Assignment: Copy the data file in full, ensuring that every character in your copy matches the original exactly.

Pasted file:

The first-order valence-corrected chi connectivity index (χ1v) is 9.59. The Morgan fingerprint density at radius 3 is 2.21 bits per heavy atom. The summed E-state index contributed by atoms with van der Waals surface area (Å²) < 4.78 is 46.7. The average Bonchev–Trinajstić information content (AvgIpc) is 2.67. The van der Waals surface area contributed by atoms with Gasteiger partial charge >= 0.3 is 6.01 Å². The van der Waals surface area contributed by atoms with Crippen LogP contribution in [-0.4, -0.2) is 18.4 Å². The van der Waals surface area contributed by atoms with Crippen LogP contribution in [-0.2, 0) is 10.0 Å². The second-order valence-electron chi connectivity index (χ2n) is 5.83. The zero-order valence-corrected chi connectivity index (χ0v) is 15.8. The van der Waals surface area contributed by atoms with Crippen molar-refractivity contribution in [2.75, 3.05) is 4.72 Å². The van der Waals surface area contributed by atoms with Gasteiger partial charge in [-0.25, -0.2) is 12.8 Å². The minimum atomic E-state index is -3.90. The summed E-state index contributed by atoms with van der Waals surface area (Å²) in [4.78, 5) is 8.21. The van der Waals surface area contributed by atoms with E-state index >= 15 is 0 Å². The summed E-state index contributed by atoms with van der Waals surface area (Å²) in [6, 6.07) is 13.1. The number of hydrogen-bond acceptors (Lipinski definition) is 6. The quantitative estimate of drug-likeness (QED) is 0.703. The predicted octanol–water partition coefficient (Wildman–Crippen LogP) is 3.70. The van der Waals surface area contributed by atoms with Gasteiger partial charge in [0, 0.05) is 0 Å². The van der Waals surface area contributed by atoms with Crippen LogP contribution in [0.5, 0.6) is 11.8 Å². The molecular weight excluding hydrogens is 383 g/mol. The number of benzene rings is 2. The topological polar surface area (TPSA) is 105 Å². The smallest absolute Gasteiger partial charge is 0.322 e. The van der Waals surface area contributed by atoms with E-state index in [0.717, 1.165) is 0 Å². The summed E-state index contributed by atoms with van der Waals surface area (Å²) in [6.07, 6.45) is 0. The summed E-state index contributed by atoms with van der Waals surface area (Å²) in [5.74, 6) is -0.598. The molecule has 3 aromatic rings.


The first-order valence-corrected chi connectivity index (χ1v) is 9.59. The Morgan fingerprint density at radius 3 is 2.21 bits per heavy atom. The summed E-state index contributed by atoms with van der Waals surface area (Å²) < 4.78 is 46.7. The average Bonchev–Trinajstić information content (AvgIpc) is 2.67. The van der Waals surface area contributed by atoms with Gasteiger partial charge >= 0.3 is 6.01 Å². The van der Waals surface area contributed by atoms with Crippen LogP contribution in [-0.4, -0.2) is 18.4 Å². The van der Waals surface area contributed by atoms with Crippen LogP contribution in [-0.2, 0) is 10.0 Å². The second-order valence-electron chi connectivity index (χ2n) is 5.83. The zero-order valence-corrected chi connectivity index (χ0v) is 15.8. The van der Waals surface area contributed by atoms with Crippen molar-refractivity contribution in [2.75, 3.05) is 4.72 Å². The van der Waals surface area contributed by atoms with Gasteiger partial charge in [-0.25, -0.2) is 12.8 Å². The minimum atomic E-state index is -3.90. The summed E-state index contributed by atoms with van der Waals surface area (Å²) in [4.78, 5) is 8.21. The van der Waals surface area contributed by atoms with E-state index >= 15 is 0 Å². The summed E-state index contributed by atoms with van der Waals surface area (Å²) in [6, 6.07) is 13.1. The number of hydrogen-bond acceptors (Lipinski definition) is 6. The quantitative estimate of drug-likeness (QED) is 0.703. The predicted octanol–water partition coefficient (Wildman–Crippen LogP) is 3.70. The van der Waals surface area contributed by atoms with Gasteiger partial charge in [0, 0.05) is 0 Å². The van der Waals surface area contributed by atoms with Crippen LogP contribution in [0.5, 0.6) is 11.8 Å². The molecular weight excluding hydrogens is 383 g/mol. The number of benzene rings is 2. The topological polar surface area (TPSA) is 105 Å². The smallest absolute Gasteiger partial charge is 0.322 e. The van der Waals surface area contributed by atoms with E-state index in [0.717, 1.165) is 0 Å². The summed E-state index contributed by atoms with van der Waals surface area (Å²) in [6.07, 6.45) is 0. The summed E-state index contributed by atoms with van der Waals surface area (Å²) in [5.74, 6) is -0.598. The molecule has 3 aromatic rings.